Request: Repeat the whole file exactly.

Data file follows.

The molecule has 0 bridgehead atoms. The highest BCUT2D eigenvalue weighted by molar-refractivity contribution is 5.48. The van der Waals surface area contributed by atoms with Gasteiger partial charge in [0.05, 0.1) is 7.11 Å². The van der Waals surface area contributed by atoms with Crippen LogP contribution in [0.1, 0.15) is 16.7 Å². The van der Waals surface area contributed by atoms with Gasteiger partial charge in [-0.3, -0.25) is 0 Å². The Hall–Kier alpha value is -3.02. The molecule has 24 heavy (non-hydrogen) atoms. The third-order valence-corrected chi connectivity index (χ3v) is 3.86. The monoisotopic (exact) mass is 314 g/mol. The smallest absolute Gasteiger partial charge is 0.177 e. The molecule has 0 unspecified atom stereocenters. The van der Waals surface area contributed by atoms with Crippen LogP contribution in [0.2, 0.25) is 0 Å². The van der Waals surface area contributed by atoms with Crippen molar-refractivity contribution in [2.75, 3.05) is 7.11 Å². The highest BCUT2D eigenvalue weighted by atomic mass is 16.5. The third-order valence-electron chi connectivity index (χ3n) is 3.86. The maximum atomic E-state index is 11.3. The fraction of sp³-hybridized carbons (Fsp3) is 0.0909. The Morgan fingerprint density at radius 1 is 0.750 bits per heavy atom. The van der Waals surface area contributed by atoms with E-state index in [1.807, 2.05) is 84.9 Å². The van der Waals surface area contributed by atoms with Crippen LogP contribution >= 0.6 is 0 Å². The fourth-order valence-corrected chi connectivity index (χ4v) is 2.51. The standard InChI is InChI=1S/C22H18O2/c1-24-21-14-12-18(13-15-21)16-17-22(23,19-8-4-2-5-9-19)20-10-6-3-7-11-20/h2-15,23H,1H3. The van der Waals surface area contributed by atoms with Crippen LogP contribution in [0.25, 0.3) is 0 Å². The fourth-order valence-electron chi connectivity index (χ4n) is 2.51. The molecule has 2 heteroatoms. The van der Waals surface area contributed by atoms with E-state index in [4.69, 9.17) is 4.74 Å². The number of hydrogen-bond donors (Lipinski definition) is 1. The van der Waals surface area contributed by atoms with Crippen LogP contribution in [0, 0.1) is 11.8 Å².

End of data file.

The molecule has 0 bridgehead atoms. The highest BCUT2D eigenvalue weighted by molar-refractivity contribution is 5.48. The van der Waals surface area contributed by atoms with Gasteiger partial charge in [0.05, 0.1) is 7.11 Å². The van der Waals surface area contributed by atoms with Crippen LogP contribution in [0.1, 0.15) is 16.7 Å². The van der Waals surface area contributed by atoms with Gasteiger partial charge in [-0.3, -0.25) is 0 Å². The Hall–Kier alpha value is -3.02. The molecule has 24 heavy (non-hydrogen) atoms. The third-order valence-corrected chi connectivity index (χ3v) is 3.86. The monoisotopic (exact) mass is 314 g/mol. The smallest absolute Gasteiger partial charge is 0.177 e. The molecule has 0 unspecified atom stereocenters. The van der Waals surface area contributed by atoms with Crippen LogP contribution in [0.2, 0.25) is 0 Å². The van der Waals surface area contributed by atoms with Crippen molar-refractivity contribution in [2.75, 3.05) is 7.11 Å². The highest BCUT2D eigenvalue weighted by atomic mass is 16.5. The third-order valence-electron chi connectivity index (χ3n) is 3.86. The maximum atomic E-state index is 11.3. The fraction of sp³-hybridized carbons (Fsp3) is 0.0909. The Morgan fingerprint density at radius 1 is 0.750 bits per heavy atom. The van der Waals surface area contributed by atoms with E-state index in [1.807, 2.05) is 84.9 Å². The van der Waals surface area contributed by atoms with Crippen LogP contribution >= 0.6 is 0 Å². The fourth-order valence-corrected chi connectivity index (χ4v) is 2.51. The standard InChI is InChI=1S/C22H18O2/c1-24-21-14-12-18(13-15-21)16-17-22(23,19-8-4-2-5-9-19)20-10-6-3-7-11-20/h2-15,23H,1H3. The van der Waals surface area contributed by atoms with Crippen LogP contribution in [0.25, 0.3) is 0 Å². The fourth-order valence-electron chi connectivity index (χ4n) is 2.51. The molecule has 2 heteroatoms. The van der Waals surface area contributed by atoms with E-state index in [4.69, 9.17) is 4.74 Å². The number of hydrogen-bond donors (Lipinski definition) is 1. The van der Waals surface area contributed by atoms with Crippen LogP contribution in [0, 0.1) is 11.8 Å².